By C. Mitchell Shaw
This week, South Dakota Republican Governor Kristi Noem announced that she will sign an executive order banning Critical Race Theory (CRT) from being taught in grades K-12 in the state’s public schools. She made the announcement at a town hall meeting in Mobridge and shared the video of the announcement on social media, tweeting, “Critical Race Theory has no place in our South Dakota public education.”
Critical Race Theory has no place in our South Dakota public education.
That’s why yesterday I announced I will be signing an executive order to ban the teachings in our K-12 schools. pic.twitter.com/nPYye6E4oT
— Kristi Noem (@KristiNoem) April 5, 2022
In the tweet, Noem said that she had brought two pieces of legislation forward to ban CRT from K-12 and in the state’s universities. The university bill passed, “So now, in South Dakota going forward, Critical Race Theory cannot be taught in our universities,” she said. However, the legislature “killed the K-12 one,” Noem said, “So, tomorrow, I will be signing an executive order to make sure that Critical Race Theory is not taught to our kids in our public school systems, too.”
Back in December, when Noem introduced her anti-CRT legislation, she released a statement saying, “Americans believe ‘all men are created equal,’ and we also believe the American dream is available to all regardless of race, color, or national origin.” That statement went on to say:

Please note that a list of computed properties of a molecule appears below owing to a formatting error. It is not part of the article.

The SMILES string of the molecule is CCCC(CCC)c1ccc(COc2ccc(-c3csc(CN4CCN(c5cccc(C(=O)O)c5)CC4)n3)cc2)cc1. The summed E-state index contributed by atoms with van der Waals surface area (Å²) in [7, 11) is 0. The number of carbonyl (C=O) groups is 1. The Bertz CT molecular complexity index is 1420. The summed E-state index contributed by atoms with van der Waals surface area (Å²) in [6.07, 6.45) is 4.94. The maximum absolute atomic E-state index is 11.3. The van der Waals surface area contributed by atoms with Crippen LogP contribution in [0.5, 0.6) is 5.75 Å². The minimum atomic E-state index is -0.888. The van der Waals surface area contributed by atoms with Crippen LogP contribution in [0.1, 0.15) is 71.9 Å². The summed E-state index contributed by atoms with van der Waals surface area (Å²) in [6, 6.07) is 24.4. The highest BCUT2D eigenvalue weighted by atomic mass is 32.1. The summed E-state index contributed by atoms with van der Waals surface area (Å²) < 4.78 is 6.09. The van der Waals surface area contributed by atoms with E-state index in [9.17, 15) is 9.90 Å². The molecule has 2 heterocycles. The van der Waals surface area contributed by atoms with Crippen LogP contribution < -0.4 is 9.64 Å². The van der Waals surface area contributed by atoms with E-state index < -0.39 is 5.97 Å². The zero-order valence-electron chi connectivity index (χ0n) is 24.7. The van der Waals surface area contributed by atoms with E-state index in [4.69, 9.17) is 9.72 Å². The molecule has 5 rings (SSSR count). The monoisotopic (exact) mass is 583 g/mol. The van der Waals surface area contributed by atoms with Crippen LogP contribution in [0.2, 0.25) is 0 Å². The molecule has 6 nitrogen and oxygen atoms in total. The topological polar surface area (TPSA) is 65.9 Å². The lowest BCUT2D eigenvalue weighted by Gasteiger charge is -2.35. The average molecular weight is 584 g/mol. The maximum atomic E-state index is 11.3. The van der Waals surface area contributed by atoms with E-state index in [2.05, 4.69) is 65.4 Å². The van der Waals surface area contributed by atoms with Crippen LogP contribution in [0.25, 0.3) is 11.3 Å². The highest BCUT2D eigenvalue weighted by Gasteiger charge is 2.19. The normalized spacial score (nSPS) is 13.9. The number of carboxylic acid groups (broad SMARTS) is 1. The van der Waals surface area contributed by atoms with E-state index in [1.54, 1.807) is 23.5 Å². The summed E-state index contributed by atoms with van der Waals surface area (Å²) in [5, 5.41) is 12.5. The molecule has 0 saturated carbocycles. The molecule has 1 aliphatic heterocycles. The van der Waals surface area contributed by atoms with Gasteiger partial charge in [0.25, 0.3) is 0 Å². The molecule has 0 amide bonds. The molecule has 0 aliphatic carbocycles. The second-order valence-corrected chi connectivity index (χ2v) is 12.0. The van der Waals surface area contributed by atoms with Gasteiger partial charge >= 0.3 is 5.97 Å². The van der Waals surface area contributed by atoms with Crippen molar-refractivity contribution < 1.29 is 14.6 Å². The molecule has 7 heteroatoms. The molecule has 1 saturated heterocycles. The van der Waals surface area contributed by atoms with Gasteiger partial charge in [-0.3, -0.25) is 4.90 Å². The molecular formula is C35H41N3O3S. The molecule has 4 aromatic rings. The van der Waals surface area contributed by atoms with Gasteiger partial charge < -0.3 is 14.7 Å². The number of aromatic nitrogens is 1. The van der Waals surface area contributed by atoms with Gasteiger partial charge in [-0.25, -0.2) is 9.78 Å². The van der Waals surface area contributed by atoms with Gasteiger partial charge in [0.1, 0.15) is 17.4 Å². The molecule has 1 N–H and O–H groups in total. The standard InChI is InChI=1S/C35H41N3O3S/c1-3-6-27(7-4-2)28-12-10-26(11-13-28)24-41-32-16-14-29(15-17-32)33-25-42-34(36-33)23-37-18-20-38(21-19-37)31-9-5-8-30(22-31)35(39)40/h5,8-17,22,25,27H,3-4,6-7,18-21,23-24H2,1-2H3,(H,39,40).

Our schools should teach our children our nation’s true and honest history. They should teach about our successes in establishing a country that is a beacon of freedom to the world and our mistakes along the way. Our children should not, however, be taught the false and divisive message that they are responsible for the shortcomings of past generations and other members of our respective races.
The statement — which is a good indicator of what Noem’s executive order should require of public schools — noted that her legislation would block any education based on the following false tenets:
- That any race, color, religion, sex, ethnicity, or national origin is inherently superior or inferior;
- That individuals should be adversely treated or feel discomfort, guilt, anguish, or any other form of psychological distress because of their race, color, religion, sex, ethnicity, or national origin; or
- That individuals, by virtue of race, color, religion, sex, ethnicity, or national origin, are inherently responsible for actions committed in the past by other members of the same race, color, religion, sex, ethnicity, or national origin.
In pushing back against CRT and its “white guilt” divisiveness, Noem adds South Dakota to a growing list of other states — at least 15 — that have moved to ban CRT as of March, according to a report by ABC.